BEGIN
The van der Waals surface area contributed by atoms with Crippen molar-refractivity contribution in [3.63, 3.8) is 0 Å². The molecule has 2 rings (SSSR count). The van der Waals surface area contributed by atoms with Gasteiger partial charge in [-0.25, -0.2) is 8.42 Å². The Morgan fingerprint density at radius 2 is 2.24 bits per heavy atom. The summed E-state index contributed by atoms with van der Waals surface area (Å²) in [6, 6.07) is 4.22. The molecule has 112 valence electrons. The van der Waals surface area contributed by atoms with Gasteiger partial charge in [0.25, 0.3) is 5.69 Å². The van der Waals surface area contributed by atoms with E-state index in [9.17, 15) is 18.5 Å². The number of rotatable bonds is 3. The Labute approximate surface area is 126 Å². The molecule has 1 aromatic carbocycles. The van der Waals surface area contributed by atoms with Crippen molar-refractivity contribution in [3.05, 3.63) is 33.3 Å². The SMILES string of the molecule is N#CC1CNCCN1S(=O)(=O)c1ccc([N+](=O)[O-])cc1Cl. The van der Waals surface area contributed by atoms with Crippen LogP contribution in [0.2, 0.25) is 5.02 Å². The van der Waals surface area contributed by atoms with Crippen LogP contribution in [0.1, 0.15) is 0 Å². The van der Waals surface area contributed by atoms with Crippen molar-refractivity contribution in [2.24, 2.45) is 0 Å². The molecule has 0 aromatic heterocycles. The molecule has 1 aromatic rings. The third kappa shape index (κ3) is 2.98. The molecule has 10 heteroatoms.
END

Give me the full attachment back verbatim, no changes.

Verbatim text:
The van der Waals surface area contributed by atoms with Crippen molar-refractivity contribution in [3.63, 3.8) is 0 Å². The molecule has 2 rings (SSSR count). The van der Waals surface area contributed by atoms with Gasteiger partial charge in [-0.25, -0.2) is 8.42 Å². The Morgan fingerprint density at radius 2 is 2.24 bits per heavy atom. The summed E-state index contributed by atoms with van der Waals surface area (Å²) in [6, 6.07) is 4.22. The molecule has 112 valence electrons. The van der Waals surface area contributed by atoms with Gasteiger partial charge in [0.25, 0.3) is 5.69 Å². The van der Waals surface area contributed by atoms with E-state index in [9.17, 15) is 18.5 Å². The number of rotatable bonds is 3. The Labute approximate surface area is 126 Å². The molecule has 1 aromatic carbocycles. The van der Waals surface area contributed by atoms with Crippen molar-refractivity contribution in [3.05, 3.63) is 33.3 Å². The SMILES string of the molecule is N#CC1CNCCN1S(=O)(=O)c1ccc([N+](=O)[O-])cc1Cl. The van der Waals surface area contributed by atoms with Crippen LogP contribution in [0.2, 0.25) is 5.02 Å². The van der Waals surface area contributed by atoms with Crippen LogP contribution in [0.1, 0.15) is 0 Å². The van der Waals surface area contributed by atoms with Crippen molar-refractivity contribution in [2.24, 2.45) is 0 Å². The molecule has 0 aromatic heterocycles. The molecule has 1 aromatic rings. The third kappa shape index (κ3) is 2.98. The molecule has 10 heteroatoms.